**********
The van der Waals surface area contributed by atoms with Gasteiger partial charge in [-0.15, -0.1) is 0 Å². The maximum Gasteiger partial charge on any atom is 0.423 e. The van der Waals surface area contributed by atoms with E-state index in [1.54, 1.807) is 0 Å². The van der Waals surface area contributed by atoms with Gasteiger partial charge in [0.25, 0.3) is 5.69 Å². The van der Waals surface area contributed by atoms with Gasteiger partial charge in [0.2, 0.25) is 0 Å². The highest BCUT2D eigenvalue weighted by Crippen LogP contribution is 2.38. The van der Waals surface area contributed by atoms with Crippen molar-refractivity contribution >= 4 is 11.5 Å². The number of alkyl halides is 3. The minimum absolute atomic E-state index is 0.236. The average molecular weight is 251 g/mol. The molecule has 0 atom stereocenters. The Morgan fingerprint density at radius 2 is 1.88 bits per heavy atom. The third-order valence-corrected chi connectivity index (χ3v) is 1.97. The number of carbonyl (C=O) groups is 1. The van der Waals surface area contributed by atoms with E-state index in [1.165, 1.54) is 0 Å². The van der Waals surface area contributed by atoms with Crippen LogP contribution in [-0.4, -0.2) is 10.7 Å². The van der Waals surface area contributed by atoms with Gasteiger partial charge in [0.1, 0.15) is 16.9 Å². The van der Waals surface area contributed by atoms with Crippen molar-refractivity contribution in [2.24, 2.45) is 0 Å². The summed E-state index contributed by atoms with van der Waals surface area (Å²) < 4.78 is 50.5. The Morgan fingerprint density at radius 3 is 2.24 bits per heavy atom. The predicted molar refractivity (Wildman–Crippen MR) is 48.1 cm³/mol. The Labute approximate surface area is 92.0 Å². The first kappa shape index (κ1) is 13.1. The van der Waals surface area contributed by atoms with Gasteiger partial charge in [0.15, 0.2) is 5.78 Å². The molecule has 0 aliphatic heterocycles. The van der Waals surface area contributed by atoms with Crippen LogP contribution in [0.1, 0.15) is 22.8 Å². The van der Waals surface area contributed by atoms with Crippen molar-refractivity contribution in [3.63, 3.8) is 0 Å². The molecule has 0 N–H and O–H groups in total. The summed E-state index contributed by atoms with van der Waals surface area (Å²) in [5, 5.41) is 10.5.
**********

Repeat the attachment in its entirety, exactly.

The van der Waals surface area contributed by atoms with Gasteiger partial charge in [-0.15, -0.1) is 0 Å². The maximum Gasteiger partial charge on any atom is 0.423 e. The van der Waals surface area contributed by atoms with E-state index in [1.54, 1.807) is 0 Å². The van der Waals surface area contributed by atoms with Gasteiger partial charge in [0.25, 0.3) is 5.69 Å². The van der Waals surface area contributed by atoms with Gasteiger partial charge in [0.2, 0.25) is 0 Å². The highest BCUT2D eigenvalue weighted by Crippen LogP contribution is 2.38. The van der Waals surface area contributed by atoms with Crippen molar-refractivity contribution >= 4 is 11.5 Å². The number of alkyl halides is 3. The minimum absolute atomic E-state index is 0.236. The average molecular weight is 251 g/mol. The molecule has 0 atom stereocenters. The Morgan fingerprint density at radius 2 is 1.88 bits per heavy atom. The third-order valence-corrected chi connectivity index (χ3v) is 1.97. The number of carbonyl (C=O) groups is 1. The van der Waals surface area contributed by atoms with E-state index in [1.165, 1.54) is 0 Å². The van der Waals surface area contributed by atoms with Crippen LogP contribution in [-0.4, -0.2) is 10.7 Å². The van der Waals surface area contributed by atoms with Gasteiger partial charge in [0.1, 0.15) is 16.9 Å². The van der Waals surface area contributed by atoms with Crippen molar-refractivity contribution in [2.24, 2.45) is 0 Å². The summed E-state index contributed by atoms with van der Waals surface area (Å²) < 4.78 is 50.5. The Morgan fingerprint density at radius 3 is 2.24 bits per heavy atom. The predicted molar refractivity (Wildman–Crippen MR) is 48.1 cm³/mol. The Labute approximate surface area is 92.0 Å². The first kappa shape index (κ1) is 13.1. The van der Waals surface area contributed by atoms with Gasteiger partial charge in [0.15, 0.2) is 5.78 Å². The molecule has 0 aliphatic heterocycles. The van der Waals surface area contributed by atoms with Crippen LogP contribution in [0.1, 0.15) is 22.8 Å². The van der Waals surface area contributed by atoms with Crippen molar-refractivity contribution in [3.63, 3.8) is 0 Å². The molecule has 0 N–H and O–H groups in total. The summed E-state index contributed by atoms with van der Waals surface area (Å²) in [5, 5.41) is 10.5.